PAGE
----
SPRINGFIELD, Ill. – State Rep. Nabeela Syed, D-Palatine, recently passed a measure to give the Secretary of State the power to negotiate with publishers of e-books and audiobooks on behalf of all Illinois libraries.
“The License to Read Act makes long-term economic sense, empowers local libraries to continue to provide essential services and cuts a lot of unnecessary government red tape,” Syed said. “By combining Illinois libraries’ bargaining power under one banner, they will get more favorable rates on e-books and audiobooks. Funding that right now ends up padding the profits of big corporations will now be spent on afterschool tutoring and adult education programs. I am pleased to join my Senate colleagues and Secretary of State Giannoulias to set local libraries stronger footing.”
The License to Read Act, Senate Bill 2419, puts the State Librarian, an official in the Secretary of State’s office, in charge of negotiating the rates libraries across Illinois pay for the rights to rent e-books and audiobooks. Currently, those markets are controlled by big corporations who have been squeezing local libraries and library districts for excessive fees and restrictive, short-term contracts.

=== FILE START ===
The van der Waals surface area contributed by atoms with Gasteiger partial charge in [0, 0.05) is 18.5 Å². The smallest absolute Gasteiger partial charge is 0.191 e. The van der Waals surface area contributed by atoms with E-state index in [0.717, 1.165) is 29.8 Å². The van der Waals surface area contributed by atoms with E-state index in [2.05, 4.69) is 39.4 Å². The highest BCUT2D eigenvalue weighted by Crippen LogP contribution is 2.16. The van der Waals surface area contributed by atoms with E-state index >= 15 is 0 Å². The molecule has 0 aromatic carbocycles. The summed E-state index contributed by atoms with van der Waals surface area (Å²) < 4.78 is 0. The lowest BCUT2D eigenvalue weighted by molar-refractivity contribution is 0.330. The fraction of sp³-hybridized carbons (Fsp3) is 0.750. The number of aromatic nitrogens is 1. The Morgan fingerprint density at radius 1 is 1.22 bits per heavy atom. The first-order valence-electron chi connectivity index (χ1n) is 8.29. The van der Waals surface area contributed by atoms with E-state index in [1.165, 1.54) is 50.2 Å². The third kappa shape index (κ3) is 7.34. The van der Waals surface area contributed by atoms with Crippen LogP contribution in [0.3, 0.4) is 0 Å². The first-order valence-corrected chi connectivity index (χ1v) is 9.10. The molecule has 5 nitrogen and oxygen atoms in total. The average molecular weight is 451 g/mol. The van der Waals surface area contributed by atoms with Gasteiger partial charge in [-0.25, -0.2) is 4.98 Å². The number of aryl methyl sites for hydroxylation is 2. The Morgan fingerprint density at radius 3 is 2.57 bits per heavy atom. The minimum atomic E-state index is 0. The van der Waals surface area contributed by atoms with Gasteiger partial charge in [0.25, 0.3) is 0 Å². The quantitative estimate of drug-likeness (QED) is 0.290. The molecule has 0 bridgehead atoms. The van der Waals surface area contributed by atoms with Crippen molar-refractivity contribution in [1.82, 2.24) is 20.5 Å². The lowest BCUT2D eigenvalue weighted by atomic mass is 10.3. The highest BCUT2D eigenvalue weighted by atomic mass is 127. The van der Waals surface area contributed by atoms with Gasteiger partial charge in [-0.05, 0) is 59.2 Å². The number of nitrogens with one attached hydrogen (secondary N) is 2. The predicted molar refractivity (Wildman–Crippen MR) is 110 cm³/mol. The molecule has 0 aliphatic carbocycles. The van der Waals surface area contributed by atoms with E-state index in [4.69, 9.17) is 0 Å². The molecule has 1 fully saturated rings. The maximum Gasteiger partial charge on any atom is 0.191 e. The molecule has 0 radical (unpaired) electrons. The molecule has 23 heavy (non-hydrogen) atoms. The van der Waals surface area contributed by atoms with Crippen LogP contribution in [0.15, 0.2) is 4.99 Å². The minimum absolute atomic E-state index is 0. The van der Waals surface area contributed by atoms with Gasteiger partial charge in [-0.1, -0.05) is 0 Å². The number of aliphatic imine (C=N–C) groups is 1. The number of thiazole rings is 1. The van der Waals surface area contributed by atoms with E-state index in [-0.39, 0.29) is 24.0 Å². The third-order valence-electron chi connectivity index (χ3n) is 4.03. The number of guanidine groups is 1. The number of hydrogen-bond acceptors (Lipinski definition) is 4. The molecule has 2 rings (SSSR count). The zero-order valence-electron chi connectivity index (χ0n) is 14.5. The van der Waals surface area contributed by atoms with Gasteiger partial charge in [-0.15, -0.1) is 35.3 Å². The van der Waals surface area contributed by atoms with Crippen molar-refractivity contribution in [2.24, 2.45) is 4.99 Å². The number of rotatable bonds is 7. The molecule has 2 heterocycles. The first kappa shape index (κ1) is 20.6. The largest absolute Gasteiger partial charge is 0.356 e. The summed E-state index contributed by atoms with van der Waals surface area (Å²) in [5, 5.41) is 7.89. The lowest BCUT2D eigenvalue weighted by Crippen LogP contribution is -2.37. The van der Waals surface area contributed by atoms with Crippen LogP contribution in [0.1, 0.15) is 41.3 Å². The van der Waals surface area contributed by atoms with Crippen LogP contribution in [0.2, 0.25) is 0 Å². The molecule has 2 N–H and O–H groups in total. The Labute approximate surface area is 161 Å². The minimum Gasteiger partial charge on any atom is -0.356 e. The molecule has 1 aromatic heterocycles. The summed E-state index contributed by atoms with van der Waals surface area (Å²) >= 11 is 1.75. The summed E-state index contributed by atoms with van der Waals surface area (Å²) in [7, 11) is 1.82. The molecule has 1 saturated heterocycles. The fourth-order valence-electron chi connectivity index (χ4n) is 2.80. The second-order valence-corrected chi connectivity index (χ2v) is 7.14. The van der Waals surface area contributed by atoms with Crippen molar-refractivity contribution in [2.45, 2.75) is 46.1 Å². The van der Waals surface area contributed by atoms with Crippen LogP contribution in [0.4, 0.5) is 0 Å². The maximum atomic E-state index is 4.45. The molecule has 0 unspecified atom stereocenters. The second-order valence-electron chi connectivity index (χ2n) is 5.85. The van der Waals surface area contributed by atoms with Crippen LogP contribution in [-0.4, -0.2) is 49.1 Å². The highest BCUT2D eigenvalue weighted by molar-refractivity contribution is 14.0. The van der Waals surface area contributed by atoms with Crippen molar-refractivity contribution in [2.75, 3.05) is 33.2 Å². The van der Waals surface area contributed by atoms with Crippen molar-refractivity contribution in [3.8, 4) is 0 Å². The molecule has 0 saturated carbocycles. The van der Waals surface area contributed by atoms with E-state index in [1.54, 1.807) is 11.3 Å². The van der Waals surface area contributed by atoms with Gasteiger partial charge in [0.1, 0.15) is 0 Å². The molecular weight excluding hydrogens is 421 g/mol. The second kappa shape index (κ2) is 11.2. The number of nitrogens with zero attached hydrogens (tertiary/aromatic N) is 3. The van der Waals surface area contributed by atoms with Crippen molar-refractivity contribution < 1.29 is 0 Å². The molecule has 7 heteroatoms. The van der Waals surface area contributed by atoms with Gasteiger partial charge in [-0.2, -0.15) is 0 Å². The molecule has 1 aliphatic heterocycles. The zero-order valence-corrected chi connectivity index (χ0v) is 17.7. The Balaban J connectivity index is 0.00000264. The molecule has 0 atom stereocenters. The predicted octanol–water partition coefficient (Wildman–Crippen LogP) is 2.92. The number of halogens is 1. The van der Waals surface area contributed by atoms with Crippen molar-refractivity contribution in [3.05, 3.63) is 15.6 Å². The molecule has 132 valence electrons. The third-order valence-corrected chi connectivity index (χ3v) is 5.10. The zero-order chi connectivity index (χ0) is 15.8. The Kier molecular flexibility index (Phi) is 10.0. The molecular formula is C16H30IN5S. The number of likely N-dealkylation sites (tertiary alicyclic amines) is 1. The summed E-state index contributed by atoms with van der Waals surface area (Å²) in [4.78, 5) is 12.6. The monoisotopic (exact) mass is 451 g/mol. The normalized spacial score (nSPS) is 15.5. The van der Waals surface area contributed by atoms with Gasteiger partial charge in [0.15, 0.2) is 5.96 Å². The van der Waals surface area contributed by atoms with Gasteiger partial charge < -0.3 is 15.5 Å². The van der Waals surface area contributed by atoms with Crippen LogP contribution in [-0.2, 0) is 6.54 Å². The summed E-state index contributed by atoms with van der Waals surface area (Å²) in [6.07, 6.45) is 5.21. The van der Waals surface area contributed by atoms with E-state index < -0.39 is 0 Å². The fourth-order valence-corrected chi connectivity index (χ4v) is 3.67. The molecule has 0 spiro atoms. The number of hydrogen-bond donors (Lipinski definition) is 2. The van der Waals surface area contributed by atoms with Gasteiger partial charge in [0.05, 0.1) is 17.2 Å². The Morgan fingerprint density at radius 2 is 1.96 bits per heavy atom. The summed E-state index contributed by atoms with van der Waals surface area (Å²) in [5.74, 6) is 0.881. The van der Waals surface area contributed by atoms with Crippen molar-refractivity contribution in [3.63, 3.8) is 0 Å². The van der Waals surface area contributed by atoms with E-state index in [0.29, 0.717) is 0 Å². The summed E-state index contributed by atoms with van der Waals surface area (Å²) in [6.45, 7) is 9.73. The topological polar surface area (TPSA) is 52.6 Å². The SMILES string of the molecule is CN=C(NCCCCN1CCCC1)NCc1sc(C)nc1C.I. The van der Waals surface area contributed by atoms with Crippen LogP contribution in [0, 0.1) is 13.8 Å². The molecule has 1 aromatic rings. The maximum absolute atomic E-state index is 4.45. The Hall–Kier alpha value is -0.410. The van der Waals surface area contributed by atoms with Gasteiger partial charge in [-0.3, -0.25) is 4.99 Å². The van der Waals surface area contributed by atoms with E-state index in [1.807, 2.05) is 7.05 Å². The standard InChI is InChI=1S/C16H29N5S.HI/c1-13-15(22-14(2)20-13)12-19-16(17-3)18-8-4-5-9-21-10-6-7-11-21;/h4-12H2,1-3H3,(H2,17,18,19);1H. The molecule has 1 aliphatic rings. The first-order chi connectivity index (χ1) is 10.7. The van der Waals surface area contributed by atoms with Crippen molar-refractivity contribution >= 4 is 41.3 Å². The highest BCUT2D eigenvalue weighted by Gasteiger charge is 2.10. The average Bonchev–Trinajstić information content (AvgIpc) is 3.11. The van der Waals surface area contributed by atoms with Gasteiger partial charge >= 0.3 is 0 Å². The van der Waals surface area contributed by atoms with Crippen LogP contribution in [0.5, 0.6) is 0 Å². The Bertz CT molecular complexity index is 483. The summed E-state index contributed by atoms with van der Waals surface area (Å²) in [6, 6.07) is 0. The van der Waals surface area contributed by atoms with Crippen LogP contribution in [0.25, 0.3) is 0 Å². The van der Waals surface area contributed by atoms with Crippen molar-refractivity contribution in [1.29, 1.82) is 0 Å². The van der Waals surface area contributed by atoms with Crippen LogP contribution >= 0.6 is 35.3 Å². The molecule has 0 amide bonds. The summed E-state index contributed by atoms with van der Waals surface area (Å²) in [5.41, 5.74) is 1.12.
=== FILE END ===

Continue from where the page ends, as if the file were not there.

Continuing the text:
“Libraries serve as the cornerstones of our communities,” said Secretary of State Alexi Giannoulias. “But new technology now offers different ways to access books, so we need to make it easier for our libraries to acquire e-books and online learning materials. Libraries can negotiate for better prices from publishers when they work together. This measure will help local libraries expand their selection of e-books to better serve residents. I thank Representative Syed for sponsoring this bill, successfully guiding it through the House and ensuring brighter futures for our children.”
State Sen. Laura Murphy, D-Des Plaines, spearheaded this legislation in the Senate. “E-books and audiobooks can open doors that traditional books cannot. They can allow people to connect with reading again, and encourage our children to learn to love reading,” said Murphy. “Our libraries will truly benefit from this measure, which will buoy our communities and lead to even more readers.”